Nashville Predators prospect Luke Prokop has publicly come out as gay.

A third-round pick in the 2020 NHL Entry Draft out of the Western Hockey League’s Calgary Hitmen, the 19-year-old defenceman says he’s chosen to come out now as a means to truly be himself.

“I don’t want to have to walk into the gym or to the arena or just to practice, and keep thinking, ‘Who knows? Who doesn’t?’ This is who I am,” Prokop told TSN Hockey Insider Pierre LeBrun in The Athletic.

“I don’t think it’s going to be a big topic of conversation, that’s not what I want it to be. It’s just, ‘Hey, here’s who I am.’ It gets it off my chest. So, I don’t have to worry and wonder about other people.”

There has never been an active NHL player who is openly gay. An Edmonton native, Prokop will be attending his first NHL camp this fall.

Prokop says that being out has been a freeing experience for him.

“It’s been very special, talking to my friends, my family, my coaches, my agents,’’ Prokop said. “And them being very supportive, me coming out and being OK with who I was. I think it’s been translating a lot into my summer and my summer training. I’ve noticed myself being a lot more confident on the ice.

“Being able to truly be who I am. This is the best I’ve ever felt in the summer, and I think a large part of that is due to this process of me coming out.’’

Prokop’s announcement was greeted with nothing but support from the Predators. He came out to management as part of a process that began last March when Prokop first told his family he was gay.

“Very brave young man,’’ Predators general manager David Poile told LeBrun. “It took a lot of courage. I’m proud that he did that. It’s got to be exciting for him to be taking this step. This is a big story and hopefully it helps and encourages others in similar situations. It’s a big deal.’’

Prokop acknowledges that there might be some backlash towards him from those within the hockey community, a group that has traditionally been resistant to social change.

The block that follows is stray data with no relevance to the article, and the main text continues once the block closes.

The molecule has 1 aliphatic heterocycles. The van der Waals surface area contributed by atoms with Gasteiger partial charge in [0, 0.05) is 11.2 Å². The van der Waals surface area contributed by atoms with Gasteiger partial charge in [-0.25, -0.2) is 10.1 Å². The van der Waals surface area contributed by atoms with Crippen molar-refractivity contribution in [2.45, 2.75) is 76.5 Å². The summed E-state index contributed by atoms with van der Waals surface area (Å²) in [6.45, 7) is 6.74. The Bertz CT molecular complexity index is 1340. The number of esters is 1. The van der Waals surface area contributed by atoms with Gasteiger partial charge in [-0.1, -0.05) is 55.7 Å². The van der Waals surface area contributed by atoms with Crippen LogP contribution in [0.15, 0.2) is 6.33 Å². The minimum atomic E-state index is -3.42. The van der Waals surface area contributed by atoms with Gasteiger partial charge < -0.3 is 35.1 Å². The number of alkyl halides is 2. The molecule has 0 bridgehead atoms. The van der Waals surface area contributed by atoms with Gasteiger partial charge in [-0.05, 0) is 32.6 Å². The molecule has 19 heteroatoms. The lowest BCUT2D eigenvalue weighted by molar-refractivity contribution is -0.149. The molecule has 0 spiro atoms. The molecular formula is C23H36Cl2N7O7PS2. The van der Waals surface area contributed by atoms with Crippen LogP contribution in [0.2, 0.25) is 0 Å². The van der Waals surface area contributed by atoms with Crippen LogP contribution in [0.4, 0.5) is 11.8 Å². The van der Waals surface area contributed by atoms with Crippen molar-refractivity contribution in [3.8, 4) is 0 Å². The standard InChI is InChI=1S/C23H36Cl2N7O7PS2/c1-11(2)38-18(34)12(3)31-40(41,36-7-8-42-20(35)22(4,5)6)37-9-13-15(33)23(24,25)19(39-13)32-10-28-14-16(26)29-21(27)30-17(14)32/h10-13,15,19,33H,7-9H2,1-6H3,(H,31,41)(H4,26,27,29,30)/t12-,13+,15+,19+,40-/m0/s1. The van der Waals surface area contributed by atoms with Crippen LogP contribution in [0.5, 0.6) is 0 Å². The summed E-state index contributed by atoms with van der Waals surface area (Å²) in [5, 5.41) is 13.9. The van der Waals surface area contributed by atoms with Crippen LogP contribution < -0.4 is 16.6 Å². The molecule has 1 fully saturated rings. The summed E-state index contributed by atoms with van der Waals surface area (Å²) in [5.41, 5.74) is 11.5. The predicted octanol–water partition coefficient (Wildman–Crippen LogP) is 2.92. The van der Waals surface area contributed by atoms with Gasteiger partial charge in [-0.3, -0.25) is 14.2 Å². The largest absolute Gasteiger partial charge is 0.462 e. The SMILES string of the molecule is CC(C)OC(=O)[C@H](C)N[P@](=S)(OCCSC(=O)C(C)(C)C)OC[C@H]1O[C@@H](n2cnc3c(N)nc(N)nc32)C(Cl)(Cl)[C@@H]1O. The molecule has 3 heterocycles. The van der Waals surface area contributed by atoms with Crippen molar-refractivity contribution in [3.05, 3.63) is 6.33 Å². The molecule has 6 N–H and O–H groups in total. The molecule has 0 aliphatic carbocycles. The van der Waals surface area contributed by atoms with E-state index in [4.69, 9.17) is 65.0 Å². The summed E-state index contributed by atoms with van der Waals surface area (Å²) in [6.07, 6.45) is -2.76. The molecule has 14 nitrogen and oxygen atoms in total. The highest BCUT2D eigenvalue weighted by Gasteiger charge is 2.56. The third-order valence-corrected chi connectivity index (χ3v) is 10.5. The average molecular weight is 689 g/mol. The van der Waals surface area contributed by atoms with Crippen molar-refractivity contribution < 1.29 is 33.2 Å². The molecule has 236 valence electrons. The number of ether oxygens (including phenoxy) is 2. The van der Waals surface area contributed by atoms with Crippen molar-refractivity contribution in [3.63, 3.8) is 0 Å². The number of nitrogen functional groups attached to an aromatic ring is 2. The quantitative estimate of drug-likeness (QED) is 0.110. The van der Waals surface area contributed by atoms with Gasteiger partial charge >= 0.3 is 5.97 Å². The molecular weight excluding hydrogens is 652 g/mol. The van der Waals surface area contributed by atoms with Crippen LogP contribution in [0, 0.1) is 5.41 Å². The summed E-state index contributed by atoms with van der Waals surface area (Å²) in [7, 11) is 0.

“I’m not naive, I know there’s going to be people who question it and get upset about my decision,’’ said Prokop. “But I have a really good group of people around me who can support me. I’m going to try not to read those negative comments, which I think will help a lot.

“It’s sad that it’s still out there in the world, but it’s a reality. I just feel ready now to deal with it.’’

After Prokop's announcement, NHL commissioner Gary Bettman released a message of support.

"I share [Prokop's] hope that these announcements can become more common in the hockey community," Bettman said in a statement. "LGBTQ players, coaches, and staff can only perform at their absolute best if they live their lives as their full and true selves. We do not take the meaning and importance of this announcement lightly. We pledge to do everything possible to ensure that Luke's experience is a welcoming and affirmative one and continue to work to ensure that any current or future NHL Player contemplating following in his trailblazing footsteps knows our League is ready to provide full support." 

Prokop hopes that his disclosure can inspire others to truly be themselves.

“If I can inspire or help make a difference to one person, then I’ve done my job in wanting to create change and to create an environment where it’s healthy for players to come out now,” Prokop said. “I’m just trying to show that I want there to be a healthy environment. So that if other players do want to come out, they can be their true, authentic selves.’’